Upon arrival at the tiny marina, we asked a few Belongers (native-born) which captains would be heading to North Caicos today. One, with a tiny boat not more than a foot deep and ten feet long was doing a run with seven propane tanks. After calculating our weight and figuring that we and our backpacks wouldn’t sink the boat, we hopped in. Despite his assurances that he’s been moving these tanks for fifteen years without incident, once they started jostling around on the waves, I did imagine a propane explosion that would be the end of PoJoGo, but was shortly distracted by the three foot deep turquoise waters with their white sandy bottoms displaying the constantly shifting patterns projected by the sunlight through the interplay of the waves. I sat transfixed by the simple beauty around us, occasionally refreshed by seawater splashed from the bow of the boat into my face.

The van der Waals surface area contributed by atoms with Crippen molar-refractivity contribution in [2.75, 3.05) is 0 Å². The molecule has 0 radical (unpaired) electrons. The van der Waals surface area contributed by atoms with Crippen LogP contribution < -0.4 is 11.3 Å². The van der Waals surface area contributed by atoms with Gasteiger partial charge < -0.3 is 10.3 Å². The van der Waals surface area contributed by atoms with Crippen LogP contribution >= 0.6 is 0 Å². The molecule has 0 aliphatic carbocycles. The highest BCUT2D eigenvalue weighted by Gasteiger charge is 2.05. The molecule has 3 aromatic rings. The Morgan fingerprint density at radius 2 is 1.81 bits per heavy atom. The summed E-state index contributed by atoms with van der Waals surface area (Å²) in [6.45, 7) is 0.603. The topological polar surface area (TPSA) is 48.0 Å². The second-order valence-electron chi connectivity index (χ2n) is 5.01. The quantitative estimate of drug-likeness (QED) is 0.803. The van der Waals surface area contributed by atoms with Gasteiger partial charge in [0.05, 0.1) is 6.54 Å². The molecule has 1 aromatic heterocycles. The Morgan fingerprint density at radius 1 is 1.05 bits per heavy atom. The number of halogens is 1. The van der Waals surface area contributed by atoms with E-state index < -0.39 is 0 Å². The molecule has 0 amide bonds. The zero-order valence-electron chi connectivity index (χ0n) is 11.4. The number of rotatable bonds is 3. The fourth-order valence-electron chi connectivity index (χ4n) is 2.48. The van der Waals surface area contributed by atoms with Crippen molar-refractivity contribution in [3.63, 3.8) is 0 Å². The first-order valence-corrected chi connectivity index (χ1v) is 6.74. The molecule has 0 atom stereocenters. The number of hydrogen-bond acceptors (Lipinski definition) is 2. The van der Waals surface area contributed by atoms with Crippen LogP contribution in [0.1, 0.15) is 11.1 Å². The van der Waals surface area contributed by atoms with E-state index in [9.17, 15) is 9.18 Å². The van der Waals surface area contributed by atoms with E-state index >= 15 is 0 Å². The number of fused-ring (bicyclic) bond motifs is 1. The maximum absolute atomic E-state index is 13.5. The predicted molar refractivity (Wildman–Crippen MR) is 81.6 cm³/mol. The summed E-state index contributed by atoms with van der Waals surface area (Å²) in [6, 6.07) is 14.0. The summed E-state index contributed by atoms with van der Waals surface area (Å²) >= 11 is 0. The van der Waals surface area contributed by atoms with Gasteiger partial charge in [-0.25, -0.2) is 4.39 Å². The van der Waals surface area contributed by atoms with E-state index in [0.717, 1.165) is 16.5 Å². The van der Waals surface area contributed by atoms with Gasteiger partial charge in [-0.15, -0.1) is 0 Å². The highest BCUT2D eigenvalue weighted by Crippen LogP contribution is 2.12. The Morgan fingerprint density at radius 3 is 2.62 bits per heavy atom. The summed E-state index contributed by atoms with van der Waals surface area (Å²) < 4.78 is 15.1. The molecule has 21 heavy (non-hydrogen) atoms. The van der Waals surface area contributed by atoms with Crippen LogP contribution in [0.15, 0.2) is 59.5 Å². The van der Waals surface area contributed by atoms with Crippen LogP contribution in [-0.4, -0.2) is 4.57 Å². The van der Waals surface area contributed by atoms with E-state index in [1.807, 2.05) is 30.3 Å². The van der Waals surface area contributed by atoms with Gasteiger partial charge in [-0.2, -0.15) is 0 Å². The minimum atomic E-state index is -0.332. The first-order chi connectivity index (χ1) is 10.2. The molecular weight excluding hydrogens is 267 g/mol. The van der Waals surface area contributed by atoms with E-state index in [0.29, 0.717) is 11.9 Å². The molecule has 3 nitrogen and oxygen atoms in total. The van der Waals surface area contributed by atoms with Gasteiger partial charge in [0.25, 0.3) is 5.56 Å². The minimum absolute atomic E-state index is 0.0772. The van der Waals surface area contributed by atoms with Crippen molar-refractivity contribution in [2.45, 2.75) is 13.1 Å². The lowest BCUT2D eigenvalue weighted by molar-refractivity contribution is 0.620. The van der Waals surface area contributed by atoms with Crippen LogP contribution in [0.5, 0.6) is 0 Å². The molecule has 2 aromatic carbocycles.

One with them all

We landed on the western shore of North Caicos and threw our bags into the bed of the only pickup truck there, hitching a ride into the inland settlement of Kew.

The 300 or so that call this home, like the rest of the island, are made up of Belongers, Haitians and Dominicans. Besides one pair at the island’s fancy hotel and the American road engineer, it appeared that we were the only white people there.